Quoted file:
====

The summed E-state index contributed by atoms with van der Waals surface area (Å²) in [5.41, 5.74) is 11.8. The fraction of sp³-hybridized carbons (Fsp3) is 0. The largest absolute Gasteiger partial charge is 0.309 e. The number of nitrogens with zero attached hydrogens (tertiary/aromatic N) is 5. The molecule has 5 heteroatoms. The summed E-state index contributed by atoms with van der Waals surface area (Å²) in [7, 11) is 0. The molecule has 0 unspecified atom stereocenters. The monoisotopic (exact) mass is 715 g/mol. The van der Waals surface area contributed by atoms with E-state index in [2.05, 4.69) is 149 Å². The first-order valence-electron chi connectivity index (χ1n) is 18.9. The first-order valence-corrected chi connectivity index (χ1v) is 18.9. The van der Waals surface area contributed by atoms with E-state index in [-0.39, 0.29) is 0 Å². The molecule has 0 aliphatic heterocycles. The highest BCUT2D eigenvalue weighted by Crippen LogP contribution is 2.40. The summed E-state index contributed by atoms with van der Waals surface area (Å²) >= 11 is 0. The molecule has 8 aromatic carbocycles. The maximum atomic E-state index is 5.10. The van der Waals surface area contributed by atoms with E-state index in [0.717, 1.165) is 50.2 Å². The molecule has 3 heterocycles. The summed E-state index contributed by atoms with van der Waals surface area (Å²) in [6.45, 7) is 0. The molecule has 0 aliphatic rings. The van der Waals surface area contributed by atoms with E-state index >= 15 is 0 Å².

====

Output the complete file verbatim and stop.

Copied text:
The summed E-state index contributed by atoms with van der Waals surface area (Å²) in [5.41, 5.74) is 11.8. The fraction of sp³-hybridized carbons (Fsp3) is 0. The largest absolute Gasteiger partial charge is 0.309 e. The number of nitrogens with zero attached hydrogens (tertiary/aromatic N) is 5. The molecule has 5 heteroatoms. The summed E-state index contributed by atoms with van der Waals surface area (Å²) in [7, 11) is 0. The molecule has 0 unspecified atom stereocenters. The monoisotopic (exact) mass is 715 g/mol. The van der Waals surface area contributed by atoms with E-state index in [2.05, 4.69) is 149 Å². The first-order valence-electron chi connectivity index (χ1n) is 18.9. The first-order valence-corrected chi connectivity index (χ1v) is 18.9. The van der Waals surface area contributed by atoms with E-state index in [-0.39, 0.29) is 0 Å². The molecule has 0 aliphatic heterocycles. The highest BCUT2D eigenvalue weighted by Crippen LogP contribution is 2.40. The summed E-state index contributed by atoms with van der Waals surface area (Å²) >= 11 is 0. The molecule has 8 aromatic carbocycles. The maximum atomic E-state index is 5.10. The van der Waals surface area contributed by atoms with E-state index in [0.717, 1.165) is 50.2 Å². The molecule has 3 heterocycles. The summed E-state index contributed by atoms with van der Waals surface area (Å²) in [6.45, 7) is 0. The molecule has 0 aliphatic rings. The van der Waals surface area contributed by atoms with E-state index >= 15 is 0 Å².